Short Stops

Daughter’s Memories

Kay and Walter O’Malley celebrate daughter Terry O’Malley’s 21st birthday at Ebbets Field on May 16, 1954. Photo by Barney Stein

What was it like to be Walter O’Malley’s daughter and lose the National League Pennant to the rival New York Giants in the final playoff game? Terry O’Malley Seidler still recalls the circumstances of October 3, 1951.

She left the College of New Rochelle to take the train to New York. “I got a ride to the New Rochelle station and on the train into New York; everyone was talking about the game. Then I began to worry that it would be a sell-out and maybe I wouldn’t be able to get a ticket. Strangely enough it wasn’t a packed house and I bought a ticket, got in during the second inning, found my parents. After pitching Sunday, “Newk” came back and pitched 8 innings. The Giants got a run in the 7th but the Dodgers came back with 3 in the top of the 8th off (Sal) Maglie. With one out in the bottom of the 9th, Dodgers leading 4-1, Newk ran out of steam. (Ralph) Branca came in with runners on 2nd and 3rd, got strike one and the next pitch was the one Bobby Thomson hit into the left field stands to win the pennant for the Giants. Tragedy! Tears!

“Pop, Buzzie Bavasi and Fresco Thompson felt they should go into the Dodger clubhouse and it was decided Mom would drive me back to campus. For a while we couldn’t even talk about the game and I finally grumbled something about how God wasn’t hearing our prayers today. Mom calmly said she believed there were some favors we wanted that it wasn’t fair to pray for. ‘Do you think God wears a Dodger hat one day and a Giant hat another time? Better to pray that the players do their best and no one gets hurt — and that we will learn from baseball to be gracious winners and be good losers.’ What’s good about losing? ‘Well for one thing a good loser doesn’t pout, blame others, alibi or make life miserable for those around them. Before you know it, Spring Training will start and life will begin again.’ I got the message — but the winter of ’51 was a very long one.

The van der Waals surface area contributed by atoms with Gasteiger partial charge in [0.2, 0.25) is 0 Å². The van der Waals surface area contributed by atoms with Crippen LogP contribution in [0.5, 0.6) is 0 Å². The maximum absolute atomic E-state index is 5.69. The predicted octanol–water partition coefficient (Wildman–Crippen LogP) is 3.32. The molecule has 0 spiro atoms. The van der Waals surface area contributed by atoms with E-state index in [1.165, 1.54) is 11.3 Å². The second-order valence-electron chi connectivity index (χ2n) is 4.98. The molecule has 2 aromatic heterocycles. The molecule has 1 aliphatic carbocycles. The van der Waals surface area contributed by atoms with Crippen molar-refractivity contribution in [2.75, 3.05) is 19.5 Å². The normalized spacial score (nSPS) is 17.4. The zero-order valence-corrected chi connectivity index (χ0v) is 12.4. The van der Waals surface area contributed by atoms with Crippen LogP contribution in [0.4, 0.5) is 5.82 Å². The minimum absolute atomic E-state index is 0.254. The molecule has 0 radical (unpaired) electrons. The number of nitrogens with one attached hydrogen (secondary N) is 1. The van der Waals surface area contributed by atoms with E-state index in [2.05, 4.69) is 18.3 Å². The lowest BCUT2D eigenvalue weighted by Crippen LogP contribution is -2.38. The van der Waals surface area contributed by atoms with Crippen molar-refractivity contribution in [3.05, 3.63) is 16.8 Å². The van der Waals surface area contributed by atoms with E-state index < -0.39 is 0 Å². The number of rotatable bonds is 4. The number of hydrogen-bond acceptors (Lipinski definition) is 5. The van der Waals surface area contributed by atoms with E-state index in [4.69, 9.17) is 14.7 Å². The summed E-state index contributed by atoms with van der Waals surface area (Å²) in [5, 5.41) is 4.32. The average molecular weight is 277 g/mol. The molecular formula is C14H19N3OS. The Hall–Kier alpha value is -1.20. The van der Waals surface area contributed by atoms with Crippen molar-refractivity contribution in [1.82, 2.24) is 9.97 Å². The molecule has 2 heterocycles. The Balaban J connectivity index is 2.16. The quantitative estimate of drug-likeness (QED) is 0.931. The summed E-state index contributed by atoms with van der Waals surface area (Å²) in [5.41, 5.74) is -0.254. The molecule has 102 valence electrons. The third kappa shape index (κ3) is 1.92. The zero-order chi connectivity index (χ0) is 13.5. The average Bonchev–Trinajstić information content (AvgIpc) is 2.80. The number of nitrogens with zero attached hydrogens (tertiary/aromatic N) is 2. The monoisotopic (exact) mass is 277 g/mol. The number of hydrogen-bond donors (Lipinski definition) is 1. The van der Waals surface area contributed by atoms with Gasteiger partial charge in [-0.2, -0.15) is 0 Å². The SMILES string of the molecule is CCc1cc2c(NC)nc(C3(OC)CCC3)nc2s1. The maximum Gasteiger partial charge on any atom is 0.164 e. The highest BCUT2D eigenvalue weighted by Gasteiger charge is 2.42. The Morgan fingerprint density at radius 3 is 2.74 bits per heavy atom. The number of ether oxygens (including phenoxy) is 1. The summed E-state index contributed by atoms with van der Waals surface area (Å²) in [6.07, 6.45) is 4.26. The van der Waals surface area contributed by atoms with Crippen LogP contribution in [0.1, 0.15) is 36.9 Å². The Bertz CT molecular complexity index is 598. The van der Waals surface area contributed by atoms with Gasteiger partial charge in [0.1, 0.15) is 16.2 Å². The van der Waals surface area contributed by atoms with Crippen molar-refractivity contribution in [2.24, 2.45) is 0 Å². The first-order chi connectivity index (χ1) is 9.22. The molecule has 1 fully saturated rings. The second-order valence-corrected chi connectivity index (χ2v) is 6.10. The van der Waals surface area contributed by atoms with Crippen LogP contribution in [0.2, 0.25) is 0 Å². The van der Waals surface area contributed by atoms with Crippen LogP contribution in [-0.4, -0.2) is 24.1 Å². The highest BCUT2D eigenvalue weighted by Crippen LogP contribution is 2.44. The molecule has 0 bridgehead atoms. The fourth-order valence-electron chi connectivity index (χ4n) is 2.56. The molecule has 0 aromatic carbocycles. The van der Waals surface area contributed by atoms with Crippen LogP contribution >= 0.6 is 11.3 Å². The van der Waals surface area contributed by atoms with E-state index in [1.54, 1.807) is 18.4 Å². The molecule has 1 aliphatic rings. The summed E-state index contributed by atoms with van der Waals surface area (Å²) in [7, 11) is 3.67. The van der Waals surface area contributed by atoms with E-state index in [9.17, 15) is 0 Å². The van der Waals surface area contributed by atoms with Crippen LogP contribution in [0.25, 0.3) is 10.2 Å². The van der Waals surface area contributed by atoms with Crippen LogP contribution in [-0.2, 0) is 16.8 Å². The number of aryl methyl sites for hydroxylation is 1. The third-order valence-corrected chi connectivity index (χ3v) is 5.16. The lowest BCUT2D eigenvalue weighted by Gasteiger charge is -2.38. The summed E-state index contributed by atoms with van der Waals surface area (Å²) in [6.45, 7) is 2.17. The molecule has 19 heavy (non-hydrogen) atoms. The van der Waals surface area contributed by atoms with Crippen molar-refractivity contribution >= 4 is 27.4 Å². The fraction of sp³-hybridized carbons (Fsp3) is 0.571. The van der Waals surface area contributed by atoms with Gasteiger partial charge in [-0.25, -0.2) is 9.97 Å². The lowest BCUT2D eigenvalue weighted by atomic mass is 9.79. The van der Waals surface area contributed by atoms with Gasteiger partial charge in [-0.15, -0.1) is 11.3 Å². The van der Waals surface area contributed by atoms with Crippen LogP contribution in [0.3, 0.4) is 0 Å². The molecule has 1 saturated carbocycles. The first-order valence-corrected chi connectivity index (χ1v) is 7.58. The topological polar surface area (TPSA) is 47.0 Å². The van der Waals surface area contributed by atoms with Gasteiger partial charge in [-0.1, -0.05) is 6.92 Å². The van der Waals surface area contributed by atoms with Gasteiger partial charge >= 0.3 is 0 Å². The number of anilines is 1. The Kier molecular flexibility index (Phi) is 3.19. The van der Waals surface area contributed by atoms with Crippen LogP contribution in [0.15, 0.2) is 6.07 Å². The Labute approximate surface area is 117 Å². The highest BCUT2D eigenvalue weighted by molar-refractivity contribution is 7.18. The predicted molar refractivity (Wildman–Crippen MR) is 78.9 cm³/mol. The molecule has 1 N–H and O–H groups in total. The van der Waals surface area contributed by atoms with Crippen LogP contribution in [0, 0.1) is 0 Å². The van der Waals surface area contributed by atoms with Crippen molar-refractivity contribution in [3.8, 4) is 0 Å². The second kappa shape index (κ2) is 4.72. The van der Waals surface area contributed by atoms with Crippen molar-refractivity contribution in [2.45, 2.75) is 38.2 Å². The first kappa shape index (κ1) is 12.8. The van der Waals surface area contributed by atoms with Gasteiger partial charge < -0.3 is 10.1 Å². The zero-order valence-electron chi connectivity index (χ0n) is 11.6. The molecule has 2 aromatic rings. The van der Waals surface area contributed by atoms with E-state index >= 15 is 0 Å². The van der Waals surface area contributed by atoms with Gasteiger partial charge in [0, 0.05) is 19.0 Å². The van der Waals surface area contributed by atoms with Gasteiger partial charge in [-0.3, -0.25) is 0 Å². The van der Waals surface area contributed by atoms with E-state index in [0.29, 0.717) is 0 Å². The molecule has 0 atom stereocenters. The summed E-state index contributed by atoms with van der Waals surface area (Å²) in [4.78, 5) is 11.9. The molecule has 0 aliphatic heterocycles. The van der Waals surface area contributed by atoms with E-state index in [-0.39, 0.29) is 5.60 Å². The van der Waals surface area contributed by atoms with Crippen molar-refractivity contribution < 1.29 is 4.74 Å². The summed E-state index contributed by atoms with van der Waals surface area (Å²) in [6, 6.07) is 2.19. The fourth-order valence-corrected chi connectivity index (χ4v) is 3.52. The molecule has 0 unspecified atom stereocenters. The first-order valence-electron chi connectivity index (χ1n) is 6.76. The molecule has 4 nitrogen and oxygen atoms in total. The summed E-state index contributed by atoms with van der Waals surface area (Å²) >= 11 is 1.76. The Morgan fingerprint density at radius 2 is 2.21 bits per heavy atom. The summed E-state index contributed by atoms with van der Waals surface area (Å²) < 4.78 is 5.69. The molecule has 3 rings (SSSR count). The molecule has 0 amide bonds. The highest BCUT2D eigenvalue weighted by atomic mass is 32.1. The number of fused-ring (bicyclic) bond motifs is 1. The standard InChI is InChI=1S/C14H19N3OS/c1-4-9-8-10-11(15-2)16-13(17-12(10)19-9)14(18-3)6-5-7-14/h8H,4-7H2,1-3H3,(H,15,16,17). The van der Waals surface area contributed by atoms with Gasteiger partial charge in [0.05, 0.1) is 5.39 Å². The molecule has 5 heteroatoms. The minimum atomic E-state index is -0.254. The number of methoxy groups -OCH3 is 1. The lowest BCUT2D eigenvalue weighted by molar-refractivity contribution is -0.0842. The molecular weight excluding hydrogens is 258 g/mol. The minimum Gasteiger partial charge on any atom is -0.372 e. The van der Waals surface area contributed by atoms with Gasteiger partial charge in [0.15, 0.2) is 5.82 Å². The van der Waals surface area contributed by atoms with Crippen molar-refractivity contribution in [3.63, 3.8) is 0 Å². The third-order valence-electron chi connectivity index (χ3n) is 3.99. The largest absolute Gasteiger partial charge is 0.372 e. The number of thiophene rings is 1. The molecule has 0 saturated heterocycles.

“So October 3, 1951 was one of the saddest days of my young life — but it also gave me two of the sweetest memories — my mother philosophizing about winning and losing a ballgame when her heart was breaking too — and then when we pulled up in front of my dorm, Joe Scully, the old professor of philosophy was standing out in front. He gave me a hug and although he hadn’t met Mom before, hugged her and said, “I was afraid the O’Malleys all jumped into the Harlem River.” We had to smile — the first time since Bobby Thomson hit the ‘Shot Heard ’Round the World that cold and gloomy afternoon.”